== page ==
SACRAMENTO, Calif. (KTXL) — Sacramento County is working to address issues surrounding the deadly drug fentanyl.
Families gathered at the State Capitol Saturday to address the fentanyl epidemic and for some families, it hits close to home.
Lisa Ezell’s son, Cameron, died at the age of 23.
“Cameron was a larger-than-life kind of personality,” Ezell told FOX40. “We need to spread awareness to other people because I feel like people just think that if their kid isn’t a drug addict, they don’t think it’s going to happen to them. And my son was not a drug addict.”
Cameron isn’t alone. Others like Zachary Didier and Santino Hines all fell victim to fentanyl poisoning.
“I keep thinking that I’m going to wake up and I don’t,” said Irene Salas, who lost son her son. “This is real, and a lot of people don’t think it’s real.”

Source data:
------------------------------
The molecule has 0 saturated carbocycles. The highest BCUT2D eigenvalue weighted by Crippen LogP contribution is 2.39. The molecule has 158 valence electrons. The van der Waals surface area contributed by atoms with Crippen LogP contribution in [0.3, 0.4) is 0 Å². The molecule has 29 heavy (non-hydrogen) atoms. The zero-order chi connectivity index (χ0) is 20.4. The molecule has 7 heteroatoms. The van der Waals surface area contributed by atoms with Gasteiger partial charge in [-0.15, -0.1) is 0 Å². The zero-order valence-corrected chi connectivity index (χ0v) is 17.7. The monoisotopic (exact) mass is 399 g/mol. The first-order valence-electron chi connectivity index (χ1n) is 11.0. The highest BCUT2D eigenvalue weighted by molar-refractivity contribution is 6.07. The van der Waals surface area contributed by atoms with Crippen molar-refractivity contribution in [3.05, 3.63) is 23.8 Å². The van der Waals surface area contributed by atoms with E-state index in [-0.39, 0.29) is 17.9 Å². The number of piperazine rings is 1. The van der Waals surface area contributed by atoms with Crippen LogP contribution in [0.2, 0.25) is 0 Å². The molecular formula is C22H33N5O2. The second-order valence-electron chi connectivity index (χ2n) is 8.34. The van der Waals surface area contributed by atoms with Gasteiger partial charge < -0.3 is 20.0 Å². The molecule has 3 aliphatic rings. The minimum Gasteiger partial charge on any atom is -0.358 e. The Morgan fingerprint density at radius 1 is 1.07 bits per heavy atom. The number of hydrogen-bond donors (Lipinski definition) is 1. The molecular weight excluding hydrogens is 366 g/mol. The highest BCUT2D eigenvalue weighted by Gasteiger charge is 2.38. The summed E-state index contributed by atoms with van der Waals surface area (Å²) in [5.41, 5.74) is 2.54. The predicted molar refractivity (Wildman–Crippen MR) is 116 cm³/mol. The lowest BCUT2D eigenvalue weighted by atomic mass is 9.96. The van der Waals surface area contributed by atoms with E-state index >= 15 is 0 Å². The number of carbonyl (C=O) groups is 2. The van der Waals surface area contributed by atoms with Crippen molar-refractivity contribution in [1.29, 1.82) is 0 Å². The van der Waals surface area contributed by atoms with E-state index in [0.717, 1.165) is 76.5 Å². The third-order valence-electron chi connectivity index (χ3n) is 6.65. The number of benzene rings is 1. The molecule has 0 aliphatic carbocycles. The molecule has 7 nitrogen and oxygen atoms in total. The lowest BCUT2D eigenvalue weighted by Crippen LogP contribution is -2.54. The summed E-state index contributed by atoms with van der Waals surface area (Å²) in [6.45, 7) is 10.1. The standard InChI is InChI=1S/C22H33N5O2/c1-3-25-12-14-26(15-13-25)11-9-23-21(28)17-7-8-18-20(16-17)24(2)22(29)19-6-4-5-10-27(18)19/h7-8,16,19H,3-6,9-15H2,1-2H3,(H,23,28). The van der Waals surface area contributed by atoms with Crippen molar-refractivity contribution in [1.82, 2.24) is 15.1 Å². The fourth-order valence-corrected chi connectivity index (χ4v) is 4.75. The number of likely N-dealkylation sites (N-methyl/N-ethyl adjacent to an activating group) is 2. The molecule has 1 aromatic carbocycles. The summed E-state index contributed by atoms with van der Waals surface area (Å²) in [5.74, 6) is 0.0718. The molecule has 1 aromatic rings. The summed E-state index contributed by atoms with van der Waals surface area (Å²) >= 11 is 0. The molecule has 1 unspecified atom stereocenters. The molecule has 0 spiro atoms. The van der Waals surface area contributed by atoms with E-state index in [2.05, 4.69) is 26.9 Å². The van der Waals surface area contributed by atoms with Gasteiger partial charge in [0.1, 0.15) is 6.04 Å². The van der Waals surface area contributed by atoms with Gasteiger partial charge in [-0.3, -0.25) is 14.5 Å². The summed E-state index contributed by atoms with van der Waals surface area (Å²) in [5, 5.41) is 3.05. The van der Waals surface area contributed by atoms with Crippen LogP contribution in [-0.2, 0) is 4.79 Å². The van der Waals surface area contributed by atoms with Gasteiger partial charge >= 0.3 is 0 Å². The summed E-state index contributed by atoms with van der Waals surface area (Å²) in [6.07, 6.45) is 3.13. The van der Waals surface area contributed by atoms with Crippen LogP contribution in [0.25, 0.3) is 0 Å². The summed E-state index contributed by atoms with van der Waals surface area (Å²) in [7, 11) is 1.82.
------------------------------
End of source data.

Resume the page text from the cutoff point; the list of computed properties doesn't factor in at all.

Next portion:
“Of all the street drugs that are being taken off the streets, 98% of those street drugs are counterfeit. So, people think they’re real and of those pills, 98% of them have fentanyl in them,” explained Sacramento County District Attorney Anne Marie Shubert.
To the naked eye, most of the pills appear legitimate.
“There’s no way to tell because they’re getting them off the street, they’re getting them on Snapchat, online. They think they’re ordering something else and it’s straight fentanyl,” explained Lori Miller, a Division Manager for Sacramento County Substance Abuse Prevention and Treatment.
To combat the crisis, Sacramento County is providing a variety of tools to keep families informed and ready at a moment’s notice.
“You can’t be naïve and think that it won’t happen because your kid is a straight-A student or an athlete or whatever, because it’s happening in all families. It doesn’t matter how old you are, how much money you have, it’s just happening everywhere,” Ezell explained.
Sacramento County advised to not to buy prescription pills online. The pills can look very similar to the real thing and to only trust what’s been prescribed by their doctor.